Express Production Real-time e-VLBI Service (EXPReS) is a three-year project funded by the European Commission with the objective of creating a distributed, large-scale astronomical instrument of continental and intercontinental dimensions. This electronic Very Long Baseline Interferometer (e-VLBI) is achieved using high-speed communication networks operating in real-time and connecting together some of the largest and most sensitive radio telescopes on the planet. EXPReS is coordinated by JIVE, the Joint Institute for VLBI in Europe, which is hosted by ASTRON, the Netherlands Foundation for Research in Astronomy, in Dwingeloo.
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Arpad Szomoru, Head of Data Processor Research and Development
Express Production Real-time e-VLBI Service (EXPReS)
Joint Institute for VLBI in Europe
mobile: +31 06 5050 2091 (UTC/GMT +8 hours)
For additional information:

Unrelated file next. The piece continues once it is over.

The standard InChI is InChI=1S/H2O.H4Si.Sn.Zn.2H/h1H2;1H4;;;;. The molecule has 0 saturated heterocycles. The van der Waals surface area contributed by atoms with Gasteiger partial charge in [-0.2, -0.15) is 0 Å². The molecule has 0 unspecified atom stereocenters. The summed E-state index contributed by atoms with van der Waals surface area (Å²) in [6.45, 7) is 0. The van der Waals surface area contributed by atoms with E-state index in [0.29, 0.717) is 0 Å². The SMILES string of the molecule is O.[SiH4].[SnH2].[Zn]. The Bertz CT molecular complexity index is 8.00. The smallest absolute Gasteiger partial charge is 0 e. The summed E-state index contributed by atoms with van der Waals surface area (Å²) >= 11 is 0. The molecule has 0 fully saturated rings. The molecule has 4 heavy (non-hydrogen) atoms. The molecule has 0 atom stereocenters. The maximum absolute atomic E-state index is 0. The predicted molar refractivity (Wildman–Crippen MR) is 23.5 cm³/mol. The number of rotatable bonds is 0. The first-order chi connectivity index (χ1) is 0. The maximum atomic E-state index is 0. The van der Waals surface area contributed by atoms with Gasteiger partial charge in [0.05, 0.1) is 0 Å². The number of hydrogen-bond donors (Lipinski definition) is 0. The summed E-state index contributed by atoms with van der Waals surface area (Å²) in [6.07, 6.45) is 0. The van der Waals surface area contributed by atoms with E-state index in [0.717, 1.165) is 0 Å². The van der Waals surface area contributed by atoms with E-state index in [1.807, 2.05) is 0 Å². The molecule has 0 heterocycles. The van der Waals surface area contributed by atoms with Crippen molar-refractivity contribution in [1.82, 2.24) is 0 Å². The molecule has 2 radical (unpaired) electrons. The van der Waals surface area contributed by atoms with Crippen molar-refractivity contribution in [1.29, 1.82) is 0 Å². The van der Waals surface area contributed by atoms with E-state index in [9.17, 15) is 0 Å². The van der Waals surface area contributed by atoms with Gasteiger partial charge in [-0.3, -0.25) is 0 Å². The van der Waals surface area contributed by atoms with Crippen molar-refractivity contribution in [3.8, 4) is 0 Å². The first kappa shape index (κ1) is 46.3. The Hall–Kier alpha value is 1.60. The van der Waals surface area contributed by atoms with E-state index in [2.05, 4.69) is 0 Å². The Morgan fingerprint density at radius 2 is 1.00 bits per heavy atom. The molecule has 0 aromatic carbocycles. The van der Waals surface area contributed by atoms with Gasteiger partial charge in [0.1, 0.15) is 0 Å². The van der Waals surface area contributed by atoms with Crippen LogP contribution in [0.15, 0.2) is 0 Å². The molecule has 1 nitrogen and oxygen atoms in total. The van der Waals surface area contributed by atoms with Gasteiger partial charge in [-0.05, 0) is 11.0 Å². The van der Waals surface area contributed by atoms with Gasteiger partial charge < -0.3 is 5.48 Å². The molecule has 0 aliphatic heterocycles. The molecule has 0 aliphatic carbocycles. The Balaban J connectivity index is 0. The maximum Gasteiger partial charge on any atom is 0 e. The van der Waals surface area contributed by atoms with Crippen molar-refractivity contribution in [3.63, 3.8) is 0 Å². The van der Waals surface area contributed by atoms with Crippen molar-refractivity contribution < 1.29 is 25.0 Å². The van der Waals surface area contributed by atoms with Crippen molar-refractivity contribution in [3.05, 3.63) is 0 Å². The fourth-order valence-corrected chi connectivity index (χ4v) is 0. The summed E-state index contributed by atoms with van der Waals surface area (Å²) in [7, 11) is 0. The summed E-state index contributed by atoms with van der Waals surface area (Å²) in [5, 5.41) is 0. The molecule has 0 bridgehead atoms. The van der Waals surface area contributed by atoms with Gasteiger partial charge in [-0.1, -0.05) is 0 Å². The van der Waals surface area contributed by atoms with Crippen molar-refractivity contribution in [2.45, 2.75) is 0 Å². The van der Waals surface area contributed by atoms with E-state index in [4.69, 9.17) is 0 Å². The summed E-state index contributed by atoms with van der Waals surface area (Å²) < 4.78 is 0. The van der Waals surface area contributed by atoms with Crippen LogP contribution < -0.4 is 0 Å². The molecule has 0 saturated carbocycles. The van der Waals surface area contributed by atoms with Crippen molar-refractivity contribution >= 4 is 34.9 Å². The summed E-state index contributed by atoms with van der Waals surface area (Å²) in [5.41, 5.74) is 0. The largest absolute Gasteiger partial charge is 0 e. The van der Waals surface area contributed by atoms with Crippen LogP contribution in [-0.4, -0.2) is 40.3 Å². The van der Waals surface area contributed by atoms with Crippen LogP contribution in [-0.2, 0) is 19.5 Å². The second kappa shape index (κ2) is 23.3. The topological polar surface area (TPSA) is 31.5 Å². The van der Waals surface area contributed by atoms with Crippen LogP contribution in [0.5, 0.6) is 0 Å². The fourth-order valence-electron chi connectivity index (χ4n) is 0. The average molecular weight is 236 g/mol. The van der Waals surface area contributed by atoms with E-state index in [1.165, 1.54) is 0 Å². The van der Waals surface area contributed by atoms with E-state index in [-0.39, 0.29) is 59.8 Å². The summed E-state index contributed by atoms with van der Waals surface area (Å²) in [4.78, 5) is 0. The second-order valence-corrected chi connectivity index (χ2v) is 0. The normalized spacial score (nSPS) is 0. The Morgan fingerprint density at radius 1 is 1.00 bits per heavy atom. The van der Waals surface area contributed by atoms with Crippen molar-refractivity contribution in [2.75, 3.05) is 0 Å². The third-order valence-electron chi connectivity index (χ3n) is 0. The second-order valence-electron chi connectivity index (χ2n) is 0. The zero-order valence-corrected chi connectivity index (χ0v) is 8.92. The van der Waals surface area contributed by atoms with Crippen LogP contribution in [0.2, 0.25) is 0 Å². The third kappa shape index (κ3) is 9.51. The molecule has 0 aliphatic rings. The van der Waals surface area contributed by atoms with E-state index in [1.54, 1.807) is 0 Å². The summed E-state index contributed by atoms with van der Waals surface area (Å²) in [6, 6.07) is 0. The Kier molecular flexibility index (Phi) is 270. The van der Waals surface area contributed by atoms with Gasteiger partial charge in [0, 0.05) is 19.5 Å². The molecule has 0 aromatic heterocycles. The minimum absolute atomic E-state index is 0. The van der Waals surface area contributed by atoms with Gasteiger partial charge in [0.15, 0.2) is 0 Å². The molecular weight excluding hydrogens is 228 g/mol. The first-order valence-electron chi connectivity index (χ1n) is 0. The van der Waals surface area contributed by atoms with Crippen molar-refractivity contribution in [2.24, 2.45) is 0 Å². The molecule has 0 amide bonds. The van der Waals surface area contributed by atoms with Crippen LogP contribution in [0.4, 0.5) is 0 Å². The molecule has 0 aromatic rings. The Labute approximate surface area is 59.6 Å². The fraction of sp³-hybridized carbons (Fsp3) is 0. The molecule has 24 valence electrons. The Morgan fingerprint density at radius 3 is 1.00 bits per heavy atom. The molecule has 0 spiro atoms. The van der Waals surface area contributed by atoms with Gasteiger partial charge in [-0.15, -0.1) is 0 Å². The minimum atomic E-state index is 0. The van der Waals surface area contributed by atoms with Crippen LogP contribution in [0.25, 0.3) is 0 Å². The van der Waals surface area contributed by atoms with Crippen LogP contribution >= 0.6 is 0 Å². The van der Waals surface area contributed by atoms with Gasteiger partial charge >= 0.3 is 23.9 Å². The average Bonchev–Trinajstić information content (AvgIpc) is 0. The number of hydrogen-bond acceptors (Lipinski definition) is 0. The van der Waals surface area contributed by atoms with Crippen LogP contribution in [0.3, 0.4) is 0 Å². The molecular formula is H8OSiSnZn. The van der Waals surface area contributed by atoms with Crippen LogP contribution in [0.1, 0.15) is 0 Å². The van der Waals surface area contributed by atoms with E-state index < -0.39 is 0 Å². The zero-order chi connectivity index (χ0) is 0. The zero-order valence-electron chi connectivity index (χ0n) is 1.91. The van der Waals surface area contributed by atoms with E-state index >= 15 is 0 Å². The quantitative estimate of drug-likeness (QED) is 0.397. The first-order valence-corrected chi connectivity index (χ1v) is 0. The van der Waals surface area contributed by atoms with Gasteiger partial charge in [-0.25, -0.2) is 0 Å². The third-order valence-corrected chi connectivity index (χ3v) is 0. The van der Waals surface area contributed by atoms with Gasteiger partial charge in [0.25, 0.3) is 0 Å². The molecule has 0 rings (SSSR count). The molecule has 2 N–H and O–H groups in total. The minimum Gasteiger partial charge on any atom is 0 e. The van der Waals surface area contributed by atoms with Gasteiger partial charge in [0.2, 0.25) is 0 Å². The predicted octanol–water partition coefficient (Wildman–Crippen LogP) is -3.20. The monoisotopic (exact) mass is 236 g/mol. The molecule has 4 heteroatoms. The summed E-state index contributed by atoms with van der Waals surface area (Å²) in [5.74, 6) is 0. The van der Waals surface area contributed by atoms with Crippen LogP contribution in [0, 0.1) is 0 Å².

- CSIRO Australia Telescope National Facility (Mopra telescope) - www.atnf.csiro.au
- Institute of Radioastronomy, National Institute for Astrophysics (Medicina telescope) - www.ira.cnr.it
- Jodrell Bank Observatory (Darnhall and MkII telescopes) - www.jb.man.ac.uk
- Netherlands Foundation for Research in Astronomy (Westerbork telescope) - www.astron.nl
- Shanghai Astronomical Observatory, Chinese Academy of Sciences - center.shao.ac.cn (English)
- Torun Centre for Astronomy, Nicolaus Copernicus University (Torun telescope) - www.astro.uni.torun.pl (English)
- AARNet - www.aarnet.edu.au
- CANARIE - www.canarie.ca
- CENIC - www.cenic.org
- CERNET - www.edu.cn (English)
- CSTNET - www.cstnet.net.cn (English)
- DANTE (ORIENT, TEIN2 and GÉANT2 networks) - www.dante.net
- GARR - www.garr.it (English)
- JANET - www.ja.net
- PIONIER - www.pionier.gov.pl (English)
- Southern Cross Cable Network - www.southerncrosscables.com
- SURFnet - www.surfnet.nl (English)